Willy hopped out into the woods where he could think about his problems. He stayed out there for a long time. Later he wandered down by Webster’s Creek where he spoke quietly. “I’ve always been a happy rabbit. Having fun is just a habit. If there’s a carrot, I will grab it. I can’t help it I’m a wrong way rabbit.” After sitting on the bank for a while longer, he heard a familiar voice.
“Hey Willy! Where’ve you been?”
He looked up at his friend Wilbur.
“We haven’t seen hide nor hair of you?”
Willy blinked. “Huh?”
His friend laughed. “It’s a rabbit joke, Willy.”
Willy rubbed his nose. “I’ve been around. What about you?”
“We hopped past where the watermelons grow.”
Willy smacked his lips. “Watermelons. What a wonderful taste. Who was guarding them?”
“Old Man Woodman, why?”
Willy’s ears stood up a little straighter. “What was he doing?”
“Why was he whistling?”
Wilbur sat next to his friend. “Whenever he knows we aren’t around, he whistles.”
Willy turned to Wilbur. “Where was his dog, King?”
“Whining in the bushes at the end of a strong rope.”
Willy shook his head. “Wonder why?”
Willy stood up. “Wow, wouldn’t a watermelon be delicious on a hot day like this?”
Wilbur stood next to him. “What are you thinking?”
“Well, Wilbur, why don’t we get all of our friends, hop on over to Woodman’s yard and go through his fence tonight?”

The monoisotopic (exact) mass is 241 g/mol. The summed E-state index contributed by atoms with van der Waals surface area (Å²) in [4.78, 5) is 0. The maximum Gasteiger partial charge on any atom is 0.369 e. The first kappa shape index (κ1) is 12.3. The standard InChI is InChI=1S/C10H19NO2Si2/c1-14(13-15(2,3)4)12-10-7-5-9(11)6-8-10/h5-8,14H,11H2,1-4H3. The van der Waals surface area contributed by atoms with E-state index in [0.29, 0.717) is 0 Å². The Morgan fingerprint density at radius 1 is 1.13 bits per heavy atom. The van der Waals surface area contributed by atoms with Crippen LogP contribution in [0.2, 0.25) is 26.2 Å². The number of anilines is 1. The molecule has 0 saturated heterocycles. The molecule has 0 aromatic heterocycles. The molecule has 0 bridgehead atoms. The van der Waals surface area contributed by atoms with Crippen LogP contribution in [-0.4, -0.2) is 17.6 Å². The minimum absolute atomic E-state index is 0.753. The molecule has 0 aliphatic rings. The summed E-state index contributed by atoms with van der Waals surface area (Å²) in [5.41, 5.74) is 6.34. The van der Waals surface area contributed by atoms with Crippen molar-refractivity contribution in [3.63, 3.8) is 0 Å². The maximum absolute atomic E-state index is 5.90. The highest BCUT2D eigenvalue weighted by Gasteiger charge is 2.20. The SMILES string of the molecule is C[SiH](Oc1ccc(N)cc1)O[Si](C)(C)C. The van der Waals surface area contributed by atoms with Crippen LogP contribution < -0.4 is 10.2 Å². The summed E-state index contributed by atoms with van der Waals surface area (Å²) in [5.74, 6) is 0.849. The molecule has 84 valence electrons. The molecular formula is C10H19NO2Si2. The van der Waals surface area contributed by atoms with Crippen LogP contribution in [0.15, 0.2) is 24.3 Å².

“What if King whines?” Wilbur asked in alarm.
“Who cares? That dog can’t catch all of us. Besides, Old Man Woodman doesn’t hear very well anymore.”
So, after dark that night, Willy, Wilbur, Wyatt, Weldon, Walt, and Warren headed for the back fence behind Old Man Woodman’s property. A full moon shined its light on their path. Willy had been warned many times, by his mother, “Stay out of gardens. We have plenty of our own food. A rabbit can go into a garden and never come out.”
Mr. Woodman’s fence hadn’t been repaired for many years. Several of the boards had loosened so that, if a rabbit wanted to, he could easily push them to one side and have all the fresh carrots, lettuce, radishes, and other vegetables he wanted. And right now, Willy wanted all of them; even though he knew it was wrong. He and his friends pushed their way through the fence. They stopped on the other side, right in front of the straightest garden rows any rabbit has ever seen.
Willy looked closer. “Not a weed anywhere,” he told the others. Then, as if they were in their own, personal produce department at the grocery store, each rabbit began picking and eating nearly everything in sight. Before long, they completely forgot about Old Man Woodman, his dog King, or anything else. And that was a big mistake.